This article is an excerpt from Anni.

Born in Germany in 1909, Annemarie Wächter encountered ideas and people in her adolescence that unsettled the simple faith of her childhood. Her letters and diary entries describe her unlikely journey back to faith. Anni’s roommate at college was Emi-Margret Arnold, who described to Anni the Bruderhof, a community that her parents, Eberhard and Emmy Arnold, had established near Fulda, Germany. Anni later recounted:

Emi-Margret told me some of the inner back-ground of the community she came from, but I could not understand it. I sensed that she had a real belief in God, a firm basis, and that is what we mostly discussed, but I was afraid of it. I wanted to be very sure that this really was the truth and that I would not find out, after a year or two, that it had given the appearance of being real when it actually was not. So I was somewhat critical, even though in another way I was attracted. I did not want to bind myself to any firm belief or to commit myself.

As she entered her twenties, Anni’s discontent and seeking intensified.

Diary, November 10, 1929

Tillich says, “Youth means being gripped by the infinite, and therefore youth is religion.” Who is it that is gripped? 

I would just like to know whether it’s really different for us than for mature people – I mean those people who really stand for something and who don’t simply exist. It must be strange to have a worldview. What does believing and not believing mean anyway? What is religion, and who has it? Where do great people get their beliefs from, their conviction? Have they had an experience of God? Tillich says, “Youth means being gripped by the infinite, and therefore youth is religion.” Who is it that is gripped? We can’t believe anything anymore, because we know too much. Everything has its name and is classified and arranged neatly in its place. Of course, people say that to be eternally seeking and not finding means an incomplete development, but to me it still seems the best option. Who can dare commit herself to a certain course for the whole length of life?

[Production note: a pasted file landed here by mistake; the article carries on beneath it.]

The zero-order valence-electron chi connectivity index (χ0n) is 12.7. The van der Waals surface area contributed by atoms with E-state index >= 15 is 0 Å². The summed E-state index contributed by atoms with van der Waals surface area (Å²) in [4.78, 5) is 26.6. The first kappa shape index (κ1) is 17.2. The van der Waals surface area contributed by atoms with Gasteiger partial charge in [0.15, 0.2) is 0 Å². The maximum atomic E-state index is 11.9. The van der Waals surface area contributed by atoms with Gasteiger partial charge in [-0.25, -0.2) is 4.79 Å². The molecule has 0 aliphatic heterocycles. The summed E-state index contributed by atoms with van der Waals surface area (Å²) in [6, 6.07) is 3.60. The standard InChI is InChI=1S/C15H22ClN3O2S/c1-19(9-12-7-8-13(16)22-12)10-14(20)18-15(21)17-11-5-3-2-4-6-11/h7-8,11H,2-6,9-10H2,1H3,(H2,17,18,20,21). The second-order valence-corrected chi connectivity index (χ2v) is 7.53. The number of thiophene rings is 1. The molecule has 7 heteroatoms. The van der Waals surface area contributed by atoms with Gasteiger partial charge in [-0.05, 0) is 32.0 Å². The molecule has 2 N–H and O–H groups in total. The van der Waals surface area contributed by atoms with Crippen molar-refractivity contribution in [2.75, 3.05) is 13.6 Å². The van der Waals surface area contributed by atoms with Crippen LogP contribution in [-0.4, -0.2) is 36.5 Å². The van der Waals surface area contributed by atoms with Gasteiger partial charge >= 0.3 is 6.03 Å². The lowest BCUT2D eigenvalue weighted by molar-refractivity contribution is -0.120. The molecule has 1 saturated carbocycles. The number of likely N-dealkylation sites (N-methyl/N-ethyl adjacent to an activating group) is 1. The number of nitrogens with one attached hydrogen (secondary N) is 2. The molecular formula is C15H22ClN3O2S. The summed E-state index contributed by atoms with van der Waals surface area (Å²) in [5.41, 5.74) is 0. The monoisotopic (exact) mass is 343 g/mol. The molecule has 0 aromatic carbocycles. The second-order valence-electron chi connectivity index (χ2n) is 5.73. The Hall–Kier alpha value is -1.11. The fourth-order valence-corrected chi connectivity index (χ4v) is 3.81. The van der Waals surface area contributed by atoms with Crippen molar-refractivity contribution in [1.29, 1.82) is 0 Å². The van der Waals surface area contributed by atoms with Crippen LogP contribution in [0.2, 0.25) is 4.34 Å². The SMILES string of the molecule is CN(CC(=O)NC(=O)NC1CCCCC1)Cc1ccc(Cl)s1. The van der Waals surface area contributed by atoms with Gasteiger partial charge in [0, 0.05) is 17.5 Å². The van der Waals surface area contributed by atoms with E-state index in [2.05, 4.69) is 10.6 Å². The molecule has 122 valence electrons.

Diary, June 28, 1930

This is true objectivity: to be able to conquer your own self enough that you can acknowledge what is right, and then to fight for that with your whole inner arsenal. No one grows through neutrality; the only result is insipidity and nonsensical philosophizing. It just makes you stupid. This type of inner loneliness is the worst thing there is. Sometimes it could kill you.

Annemarie Wächter All images courtesy of Annemarie Wächter’s family.

Diary, April 3, 1931

It has been almost a year since I wrote in here. And what has happened since then? Much and nothing. It seems as if the world has come to a standstill for me because of the weakening relationships with those my own age and with other people in general.